Yuen, meaning “circle” in Chinese, symbolizes contentment and perfection, unity and harmony.
Gamzar began his apprentice journey by learning the basic techniques of crafting galvanized iron from Master Michael Yu. Gamzar discovered that galvanized iron was not as hard as imagined but slightly elastic, soft on the outside and rigid inside, making it challenging to handle. This binary quality of the material reminded him of the Chinese philosophy of Yin-yang — harmony is created through opposites: motion and stillness, odd and even, rigid and soft. When designing the work, Gamzar incorporated two polarities with paper fans to convey his concept, using parametric design to analyze the shape and simulate the overall structure.
The natural pattern of galvanized iron is juxtaposed with the smoothness of brass. Gamzar used the folding technique to present the changes of light and shadow, resulting in an accordion-shaped installation. Rectangular-shaped metals are connected to form numerous imperfect circles, completing the circle in the end.
Galvanized iron is an alloy of iron coated with zinc, which is soft and durable. It is the most affordable metal amongst all metals. Galvanized iron can be flattened and folded tightly to form a joint, not requiring any glue or nail. When plastic and stainless steel were not yet popular in the 1950s and 1960s, inexpensive galvanized iron was the typical material used for countless daily utensils, such as mailboxes, gates and mahjong boxes. In addition to household goods, the material was also used in industrial air-conditioning ducts.
Master Yu started working with galvanized iron to make a living. He started from understanding the making process and tools to measuring the size, cutting the material and finally producing air ducts for air conditioners. During the making process, he always paid attention to all the small details. He must fully understand each procedure to create a work from a flat piece of metal to three-dimensional product. The folds and buckles reflect the techniques and effort of the craftsmen, which is one of the reasons why Master Yu is fascinated by galvanized iron more than plastic.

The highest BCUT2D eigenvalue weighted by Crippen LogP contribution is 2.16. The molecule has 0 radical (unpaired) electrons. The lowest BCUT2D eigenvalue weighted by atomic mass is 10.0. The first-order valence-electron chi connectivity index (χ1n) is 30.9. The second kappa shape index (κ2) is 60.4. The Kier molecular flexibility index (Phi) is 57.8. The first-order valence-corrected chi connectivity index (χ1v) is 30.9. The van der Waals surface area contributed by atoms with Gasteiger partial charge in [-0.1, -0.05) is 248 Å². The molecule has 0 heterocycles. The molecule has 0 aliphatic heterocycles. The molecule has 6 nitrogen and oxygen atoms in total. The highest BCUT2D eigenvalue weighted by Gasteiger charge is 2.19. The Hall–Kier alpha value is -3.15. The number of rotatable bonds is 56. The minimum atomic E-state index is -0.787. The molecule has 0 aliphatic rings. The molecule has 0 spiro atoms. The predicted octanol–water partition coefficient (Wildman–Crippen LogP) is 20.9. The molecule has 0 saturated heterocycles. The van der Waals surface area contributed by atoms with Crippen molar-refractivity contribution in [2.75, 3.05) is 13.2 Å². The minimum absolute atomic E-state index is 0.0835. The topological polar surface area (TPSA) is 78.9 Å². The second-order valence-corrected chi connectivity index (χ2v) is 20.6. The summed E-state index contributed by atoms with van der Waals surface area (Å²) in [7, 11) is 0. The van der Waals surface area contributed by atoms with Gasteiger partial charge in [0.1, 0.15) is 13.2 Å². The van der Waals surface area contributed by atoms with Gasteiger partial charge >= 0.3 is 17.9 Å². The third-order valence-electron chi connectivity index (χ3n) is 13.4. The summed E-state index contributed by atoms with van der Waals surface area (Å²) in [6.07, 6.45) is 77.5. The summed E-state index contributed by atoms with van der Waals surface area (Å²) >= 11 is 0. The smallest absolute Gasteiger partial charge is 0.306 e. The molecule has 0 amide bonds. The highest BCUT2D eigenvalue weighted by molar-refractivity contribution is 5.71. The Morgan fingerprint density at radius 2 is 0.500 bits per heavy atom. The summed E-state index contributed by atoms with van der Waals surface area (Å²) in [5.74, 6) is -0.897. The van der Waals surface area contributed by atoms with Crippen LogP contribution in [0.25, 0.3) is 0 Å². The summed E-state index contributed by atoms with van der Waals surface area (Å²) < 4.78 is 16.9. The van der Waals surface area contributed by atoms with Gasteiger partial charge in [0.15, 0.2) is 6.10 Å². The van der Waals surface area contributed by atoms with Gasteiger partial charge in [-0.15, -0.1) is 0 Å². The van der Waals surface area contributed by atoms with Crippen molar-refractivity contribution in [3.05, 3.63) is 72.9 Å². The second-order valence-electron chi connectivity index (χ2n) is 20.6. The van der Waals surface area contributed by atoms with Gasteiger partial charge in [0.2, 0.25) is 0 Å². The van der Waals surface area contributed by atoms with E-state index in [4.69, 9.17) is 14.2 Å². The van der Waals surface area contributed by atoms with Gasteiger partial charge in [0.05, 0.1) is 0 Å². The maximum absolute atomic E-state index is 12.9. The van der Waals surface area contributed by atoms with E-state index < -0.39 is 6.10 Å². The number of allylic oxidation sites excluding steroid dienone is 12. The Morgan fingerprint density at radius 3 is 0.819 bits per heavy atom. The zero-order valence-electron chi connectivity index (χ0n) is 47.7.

The installation combines contemporary parametric design with seven traditional galvanized iron craft techniques - drawing, marking, cutting, wrapping, folding, flattening and buckling.
From his design sketches, Gamzar used three-dimensional design software to configure and simulate the structure of the work. By changing the parameters, Gamzar could easily adjust each component's size to digitally visualize the design, while discussing the feasibility with Master Yu simultaneously.
While traditional techniques involve sketching on the metal with a snow piton, Gamzar had printed out his designs for tracing the outlines and joints on the metal instead. The metal was then trimmed with straight-cutting or arch-cutting snips accordingly. This process must be precisely controlled to achieve the desired effect.
Once trimmed all the components and after several rounds of experimentation, Master Yu and Gamzar determined the sequence and direction of buckling, including ways of folding and closing. Following the alignment of all components, they proceeded to create the ideal buckling structure by folding and hammering.
Wired edges were added to the tops and bottoms of each component before the process known as buckling. It is a technique that connects all components with a hammer. Buckling can be categorized based on the position of the joints: sheet connection and corner connection. Sheet connection includes cap strip seam, flat lock seam and single and double hem, which connects flat surfaces; corner connection includes Pittsburgh lock and wired edge, which connects corners.
Through the collaborative work of Gamzar’s creative designs and Master Yu’s skillful technique, twelve galvanized iron components were assembled into a set of three accordion-shaped artwork.